By Bethany Jaeger, with Jamey Dunn contributing
House Speaker Michael Madigan wants the “fumigation” of state government to move faster than it has since Gov. Pat Quinn replaced impeached Gov. Rod Blagojevich. The speaker introduced legislation that would force Quinn to assess about 3,000 high-level state employees that had been hired or appointed by Blagojevich and his predecessor, imprisoned Gov. George Ryan.
“I’m not satisfied with the pace of change,” Madigan said during a Statehouse news conference today. “I think that we have to move faster, we have to move more dramatically.”
The concept has support from Quinn and Senate President John Cullerton, according to his spokeswoman, Rikeesha Phelon.
In fact, Quinn said he thinks it’s a good idea and that he expects it to pass. “It actually helps the process. I think it helps us to take boards and commissions where individuals are appointed to set terms that may not expire for years to come and give me an opportunity to evaluate those people who are appointed either by Rod Blagojevich or George Ryan, both of whom are under clouds of doubt.”
Quinn would have 60 days to reevaluate whether he wanted to retain state agency directors, their top assistants or board members or commissioners appointed by Ryan or Blagojevich. Quinn would be able to reappoint people he thought were doing a good job, but they would have to win Senate confirmation again. Employees also would be able to reapply for their positions.
Madigan said the action is not intended to impugn the integrity or the work habits of people who are doing a good job, but it is intended to be “rather dramatic.” “It clearly will be the type of fumigation of the Ryan and Blagojevich appointments that I think the people of the state of Illinois are demanding so that we can move away from the scandals of the past.”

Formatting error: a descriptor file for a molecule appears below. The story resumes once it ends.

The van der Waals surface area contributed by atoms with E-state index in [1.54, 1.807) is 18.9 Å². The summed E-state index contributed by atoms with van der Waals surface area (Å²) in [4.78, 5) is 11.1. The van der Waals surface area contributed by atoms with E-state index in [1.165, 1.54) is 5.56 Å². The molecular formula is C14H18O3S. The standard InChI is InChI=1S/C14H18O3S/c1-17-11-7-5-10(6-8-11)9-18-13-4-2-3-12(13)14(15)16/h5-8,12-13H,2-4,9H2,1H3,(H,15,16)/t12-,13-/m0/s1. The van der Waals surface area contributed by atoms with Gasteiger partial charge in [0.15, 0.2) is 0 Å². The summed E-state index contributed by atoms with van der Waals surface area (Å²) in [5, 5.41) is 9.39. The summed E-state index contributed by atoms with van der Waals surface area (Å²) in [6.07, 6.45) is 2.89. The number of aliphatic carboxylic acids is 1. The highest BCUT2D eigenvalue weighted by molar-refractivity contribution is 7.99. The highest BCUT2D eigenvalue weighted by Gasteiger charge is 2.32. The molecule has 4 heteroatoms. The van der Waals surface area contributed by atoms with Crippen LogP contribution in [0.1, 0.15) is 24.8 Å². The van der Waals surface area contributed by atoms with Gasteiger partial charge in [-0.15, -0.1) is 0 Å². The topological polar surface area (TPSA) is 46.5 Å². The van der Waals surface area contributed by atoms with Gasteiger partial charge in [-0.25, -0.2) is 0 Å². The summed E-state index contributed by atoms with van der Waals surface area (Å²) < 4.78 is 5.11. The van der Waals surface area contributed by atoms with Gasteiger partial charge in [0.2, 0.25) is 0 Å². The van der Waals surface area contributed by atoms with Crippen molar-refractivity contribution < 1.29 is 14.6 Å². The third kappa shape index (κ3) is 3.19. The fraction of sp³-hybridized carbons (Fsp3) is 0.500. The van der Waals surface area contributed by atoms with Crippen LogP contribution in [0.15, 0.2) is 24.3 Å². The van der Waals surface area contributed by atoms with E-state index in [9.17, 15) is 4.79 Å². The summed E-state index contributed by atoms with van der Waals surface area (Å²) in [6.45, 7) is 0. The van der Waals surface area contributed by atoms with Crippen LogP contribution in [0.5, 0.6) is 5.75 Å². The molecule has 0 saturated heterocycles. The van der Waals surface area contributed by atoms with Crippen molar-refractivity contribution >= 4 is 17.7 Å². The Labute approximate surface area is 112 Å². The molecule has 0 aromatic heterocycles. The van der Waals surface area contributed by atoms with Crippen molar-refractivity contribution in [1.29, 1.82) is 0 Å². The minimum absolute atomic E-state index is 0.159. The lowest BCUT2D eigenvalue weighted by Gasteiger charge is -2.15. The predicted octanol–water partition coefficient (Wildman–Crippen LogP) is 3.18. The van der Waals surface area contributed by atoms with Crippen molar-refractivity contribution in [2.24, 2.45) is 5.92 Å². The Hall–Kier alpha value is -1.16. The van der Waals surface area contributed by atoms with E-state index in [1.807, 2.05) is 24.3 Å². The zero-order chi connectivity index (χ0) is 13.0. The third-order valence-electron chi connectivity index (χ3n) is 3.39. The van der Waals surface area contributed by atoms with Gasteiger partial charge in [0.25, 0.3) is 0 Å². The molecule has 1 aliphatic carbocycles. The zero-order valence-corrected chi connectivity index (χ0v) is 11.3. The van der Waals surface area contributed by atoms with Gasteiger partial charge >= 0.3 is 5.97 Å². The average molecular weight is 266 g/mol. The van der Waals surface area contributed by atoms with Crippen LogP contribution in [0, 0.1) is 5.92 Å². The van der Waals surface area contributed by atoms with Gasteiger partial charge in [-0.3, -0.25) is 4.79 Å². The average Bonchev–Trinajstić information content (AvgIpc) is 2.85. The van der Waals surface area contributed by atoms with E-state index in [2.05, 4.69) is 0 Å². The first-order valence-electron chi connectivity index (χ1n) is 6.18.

About 90 of about 276 of the state’s boards and commissions would be affected. They include everything from the Abraham Lincoln Presidential Library and Museum to universities' boards of trustees. Those not affected would include state employees who cannot be fired because of their political affiliations (based on the so-called Rutan provision from a 1990 U.S. Supreme Court decision).
A high-profile position affected by the proposal would include Ginger Ostro, director of the governor’s budget office under Blagojevich and, now, Quinn. Someone not affected would be Jack Lavin, Blagojevich’s director of the economic development agency, the Department of Commerce and Economic Opportunity. Quinn appointed Lavin his chief operating officer, responsible for coordinating the state’s capture and use of federal stimulus funds. Also not affected by the legislation for now would be John Filan, Blagojevich’s former budget director and former chief operating officer. He currently serves as executive director the Illinois Finance Authority, created in 2004 by Blagojevich.
Although Filan would not be affected by his bill, Madigan said, “I’d like to come back at a later date on that.”
The bill would potentially fire two senior staff members of the Health Facilities Planning Board, Jeffrey Mark and David Carvalho, whom we wrote about earlier this week. Democrats defended the two employees, while House Minority Leader Tom Cross urged the need to fire them because they served before, during and after Blagojevich insiders corrupted the board. Cross tried in vain yesterday to advance his own legislation that would fire them.
Senate Minority Leader Christine Radogno added, “It makes sense to take a look at people that were here during the times when we have had unprecedented problems.”
Madigan said he intends to advance the legislation next week. Lawmakers return May 12, which starts the end-of-session rush to approve major budget and ethics initiatives by May 31.